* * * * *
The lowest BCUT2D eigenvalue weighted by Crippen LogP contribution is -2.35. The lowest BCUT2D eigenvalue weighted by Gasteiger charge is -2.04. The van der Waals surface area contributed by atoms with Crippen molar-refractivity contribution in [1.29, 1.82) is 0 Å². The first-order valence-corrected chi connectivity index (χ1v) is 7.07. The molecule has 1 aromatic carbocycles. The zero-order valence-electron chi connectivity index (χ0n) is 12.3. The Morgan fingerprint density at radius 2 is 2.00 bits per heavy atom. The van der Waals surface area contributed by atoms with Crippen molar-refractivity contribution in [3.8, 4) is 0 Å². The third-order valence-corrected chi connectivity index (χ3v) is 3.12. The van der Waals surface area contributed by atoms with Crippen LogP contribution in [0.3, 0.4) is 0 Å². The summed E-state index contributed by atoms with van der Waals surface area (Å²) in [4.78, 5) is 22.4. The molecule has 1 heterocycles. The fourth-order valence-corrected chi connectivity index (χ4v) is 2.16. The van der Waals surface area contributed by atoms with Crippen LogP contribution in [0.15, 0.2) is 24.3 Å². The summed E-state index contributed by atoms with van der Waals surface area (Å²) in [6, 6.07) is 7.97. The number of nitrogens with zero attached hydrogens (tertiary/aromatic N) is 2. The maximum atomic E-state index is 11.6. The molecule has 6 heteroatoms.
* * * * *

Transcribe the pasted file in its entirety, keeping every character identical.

The lowest BCUT2D eigenvalue weighted by Crippen LogP contribution is -2.35. The lowest BCUT2D eigenvalue weighted by Gasteiger charge is -2.04. The van der Waals surface area contributed by atoms with Crippen molar-refractivity contribution in [1.29, 1.82) is 0 Å². The first-order valence-corrected chi connectivity index (χ1v) is 7.07. The molecule has 1 aromatic carbocycles. The zero-order valence-electron chi connectivity index (χ0n) is 12.3. The Morgan fingerprint density at radius 2 is 2.00 bits per heavy atom. The van der Waals surface area contributed by atoms with Crippen molar-refractivity contribution in [3.8, 4) is 0 Å². The third-order valence-corrected chi connectivity index (χ3v) is 3.12. The van der Waals surface area contributed by atoms with Crippen LogP contribution in [0.3, 0.4) is 0 Å². The summed E-state index contributed by atoms with van der Waals surface area (Å²) in [4.78, 5) is 22.4. The molecule has 1 heterocycles. The fourth-order valence-corrected chi connectivity index (χ4v) is 2.16. The van der Waals surface area contributed by atoms with Crippen LogP contribution in [0.15, 0.2) is 24.3 Å². The summed E-state index contributed by atoms with van der Waals surface area (Å²) in [6, 6.07) is 7.97. The number of nitrogens with zero attached hydrogens (tertiary/aromatic N) is 2. The maximum atomic E-state index is 11.6. The molecule has 6 heteroatoms.